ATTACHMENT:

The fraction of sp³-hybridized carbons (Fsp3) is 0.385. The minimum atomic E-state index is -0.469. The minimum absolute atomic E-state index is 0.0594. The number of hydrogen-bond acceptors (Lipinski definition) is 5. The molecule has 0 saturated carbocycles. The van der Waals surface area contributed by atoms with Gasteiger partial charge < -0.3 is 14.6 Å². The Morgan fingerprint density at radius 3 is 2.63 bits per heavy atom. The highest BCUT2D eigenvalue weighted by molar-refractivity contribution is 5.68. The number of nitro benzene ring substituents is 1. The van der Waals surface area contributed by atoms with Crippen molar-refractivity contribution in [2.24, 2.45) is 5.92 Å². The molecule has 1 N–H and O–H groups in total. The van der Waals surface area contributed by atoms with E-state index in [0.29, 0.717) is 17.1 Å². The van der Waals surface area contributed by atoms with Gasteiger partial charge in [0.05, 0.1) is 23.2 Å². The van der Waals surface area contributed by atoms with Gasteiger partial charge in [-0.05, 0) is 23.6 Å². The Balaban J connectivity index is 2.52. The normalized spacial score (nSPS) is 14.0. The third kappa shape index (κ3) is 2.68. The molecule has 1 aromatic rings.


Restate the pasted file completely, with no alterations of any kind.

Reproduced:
The fraction of sp³-hybridized carbons (Fsp3) is 0.385. The minimum atomic E-state index is -0.469. The minimum absolute atomic E-state index is 0.0594. The number of hydrogen-bond acceptors (Lipinski definition) is 5. The molecule has 0 saturated carbocycles. The van der Waals surface area contributed by atoms with Gasteiger partial charge < -0.3 is 14.6 Å². The Morgan fingerprint density at radius 3 is 2.63 bits per heavy atom. The highest BCUT2D eigenvalue weighted by molar-refractivity contribution is 5.68. The number of nitro benzene ring substituents is 1. The van der Waals surface area contributed by atoms with Crippen molar-refractivity contribution in [2.24, 2.45) is 5.92 Å². The molecule has 1 N–H and O–H groups in total. The van der Waals surface area contributed by atoms with E-state index in [0.29, 0.717) is 17.1 Å². The van der Waals surface area contributed by atoms with Gasteiger partial charge in [0.05, 0.1) is 23.2 Å². The van der Waals surface area contributed by atoms with Gasteiger partial charge in [-0.05, 0) is 23.6 Å². The Balaban J connectivity index is 2.52. The normalized spacial score (nSPS) is 14.0. The third kappa shape index (κ3) is 2.68. The molecule has 1 aromatic rings.